Varying job levels: One of the toughest challenges in assessment management is building and maintaining a process across multiple job levels.

Large organizations tend to have assessment processes across as many as 7 – 8 job levels, from graduate-level hiring to C-Suite testing. HR’s role in this process is to ensure assessments meet the appropriate level of measurement for each of these levels whilst having a central management platform.

The assessment marketplace ensures this happens in one central location.

2. A Holistic Approach to Measurement

An assessment marketplace provides a holistic way to measure talents by considering different lenses made possible by combining multiple types of assessments.

These lenses give HR true insights into the gaps and strengths of an employee, empowering HR to make more accurate talent decisions. Talent acquisition can make use of the marketplace measures by improving hiring accuracy thereby increasing speed to performance. Talent management, on the other hand, can make better promotional decisions, increase employee movements within the organization, and plan for hyper-personalized development programs.

The approach in the Accendo assessment marketplace is to view talents, internal and external via a Holistic Tri-Factor under 3 lenses: preference, behavior in action, and context.

By combining multiple assessment tools, the holistic tri-factor can provide companies with in-depth details about a person’s personal preference, their ability to display that preference at work, and how well they can contextualize that preference in your organization.

This method of assessment and measurement truly investigates a person’s competency proficiency and provides a complete picture. For example, if a candidate has shown a natural preference toward Strategic Thinking (preference assessed through psychometrics), can she display Strategic Thinking in a work environment (behavior in action assessed through simulations).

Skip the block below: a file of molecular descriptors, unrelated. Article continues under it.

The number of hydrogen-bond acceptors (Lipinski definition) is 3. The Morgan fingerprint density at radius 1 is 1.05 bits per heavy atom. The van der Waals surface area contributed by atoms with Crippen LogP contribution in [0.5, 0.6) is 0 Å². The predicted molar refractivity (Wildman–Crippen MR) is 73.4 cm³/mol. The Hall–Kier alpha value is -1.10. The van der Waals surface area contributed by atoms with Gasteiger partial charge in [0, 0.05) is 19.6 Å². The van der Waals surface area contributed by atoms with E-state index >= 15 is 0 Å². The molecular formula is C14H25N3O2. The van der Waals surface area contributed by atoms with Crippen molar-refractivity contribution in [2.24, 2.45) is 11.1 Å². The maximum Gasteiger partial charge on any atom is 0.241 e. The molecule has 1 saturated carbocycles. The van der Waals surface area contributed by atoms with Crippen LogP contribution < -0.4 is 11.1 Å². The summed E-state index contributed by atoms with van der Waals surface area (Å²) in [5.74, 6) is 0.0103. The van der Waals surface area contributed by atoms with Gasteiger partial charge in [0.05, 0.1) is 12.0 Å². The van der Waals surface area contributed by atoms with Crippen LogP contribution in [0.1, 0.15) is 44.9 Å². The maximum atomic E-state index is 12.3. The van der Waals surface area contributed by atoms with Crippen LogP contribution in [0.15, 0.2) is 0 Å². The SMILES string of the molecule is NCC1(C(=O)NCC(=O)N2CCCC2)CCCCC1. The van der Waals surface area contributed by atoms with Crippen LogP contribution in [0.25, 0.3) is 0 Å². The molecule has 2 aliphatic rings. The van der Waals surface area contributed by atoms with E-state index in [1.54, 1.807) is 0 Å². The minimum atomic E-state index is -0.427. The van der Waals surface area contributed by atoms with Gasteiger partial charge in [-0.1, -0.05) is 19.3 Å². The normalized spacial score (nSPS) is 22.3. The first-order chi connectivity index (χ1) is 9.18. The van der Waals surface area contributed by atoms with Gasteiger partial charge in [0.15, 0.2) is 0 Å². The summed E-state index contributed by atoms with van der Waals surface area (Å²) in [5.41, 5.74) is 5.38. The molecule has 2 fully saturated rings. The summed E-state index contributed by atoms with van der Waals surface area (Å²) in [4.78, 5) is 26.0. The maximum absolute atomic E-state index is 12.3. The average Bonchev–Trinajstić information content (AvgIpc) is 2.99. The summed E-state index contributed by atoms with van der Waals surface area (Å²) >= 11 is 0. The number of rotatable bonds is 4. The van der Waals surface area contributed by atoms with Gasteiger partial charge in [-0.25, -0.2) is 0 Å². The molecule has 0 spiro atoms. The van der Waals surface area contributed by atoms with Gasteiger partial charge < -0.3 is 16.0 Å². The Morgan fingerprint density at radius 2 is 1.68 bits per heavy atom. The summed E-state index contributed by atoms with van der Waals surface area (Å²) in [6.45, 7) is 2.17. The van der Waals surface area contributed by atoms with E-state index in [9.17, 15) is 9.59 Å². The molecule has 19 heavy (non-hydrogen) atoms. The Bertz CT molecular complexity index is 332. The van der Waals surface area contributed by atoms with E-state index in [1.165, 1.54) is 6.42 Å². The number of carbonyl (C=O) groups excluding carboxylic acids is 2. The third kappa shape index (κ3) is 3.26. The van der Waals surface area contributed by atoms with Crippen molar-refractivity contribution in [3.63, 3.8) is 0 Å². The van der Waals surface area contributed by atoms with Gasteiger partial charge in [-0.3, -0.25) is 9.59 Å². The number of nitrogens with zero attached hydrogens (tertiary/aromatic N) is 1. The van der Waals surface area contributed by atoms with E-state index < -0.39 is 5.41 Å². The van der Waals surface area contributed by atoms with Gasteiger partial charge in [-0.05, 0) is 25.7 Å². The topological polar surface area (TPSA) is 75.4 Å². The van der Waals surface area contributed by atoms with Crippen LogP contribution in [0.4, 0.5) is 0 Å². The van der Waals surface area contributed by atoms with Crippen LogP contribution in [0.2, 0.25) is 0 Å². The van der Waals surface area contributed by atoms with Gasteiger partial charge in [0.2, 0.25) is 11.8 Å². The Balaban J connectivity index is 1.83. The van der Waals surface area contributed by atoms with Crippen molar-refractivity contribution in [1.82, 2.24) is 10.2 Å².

And lastly, will she be able to apply Strategic Thinking in your organization (context assessed through a Video Interview). This then completes her measure against the holistic tri-factor.

3. Data Consolidation Capability

Having a central location to manage assessments and a framework to view candidates more holistically is only one of the problems solved. The biggest challenges HR still faces when dealing with multiple tools and measures is bringing together data points collected easily, yet still makes sense without redundancy. This is where the feature of data consolidation in an assessment marketplace plays a big role.

A good data consolidation feature brings together interpretations of talent assessment scores to create a coherent story to help make talent decisions. This feature of an assessment marketplace also helps HR create a larger buy-in from the business for using talent assessments. Traditionally, talent assessment data remains unconnected and incoherent, and therefore businesses find it hard to interpret this themselves, and therefore they usually fall back to gutfeel.

With consolidated data that offers a business manager the full picture, while highlighting blind spots, they start understanding the value of talent assessments and start supporting HR in the talent process. Much like how Airbnb gives consumers flexibility in choosing from a variety of rental properties suitable to their needs all in one place by aggregating information.

An assessment marketplace gives HR flexibility and adaptability by containing multiple types of assessments; it sharpens HR’s eyesight by having a holistic view of talent and it gains business buy-in by providing consolidated reports.

Interested in knowing how a single integrated platform can help you consolidate multiple data points from talent assessments to make better talent decisions? Send an email today to [email protected]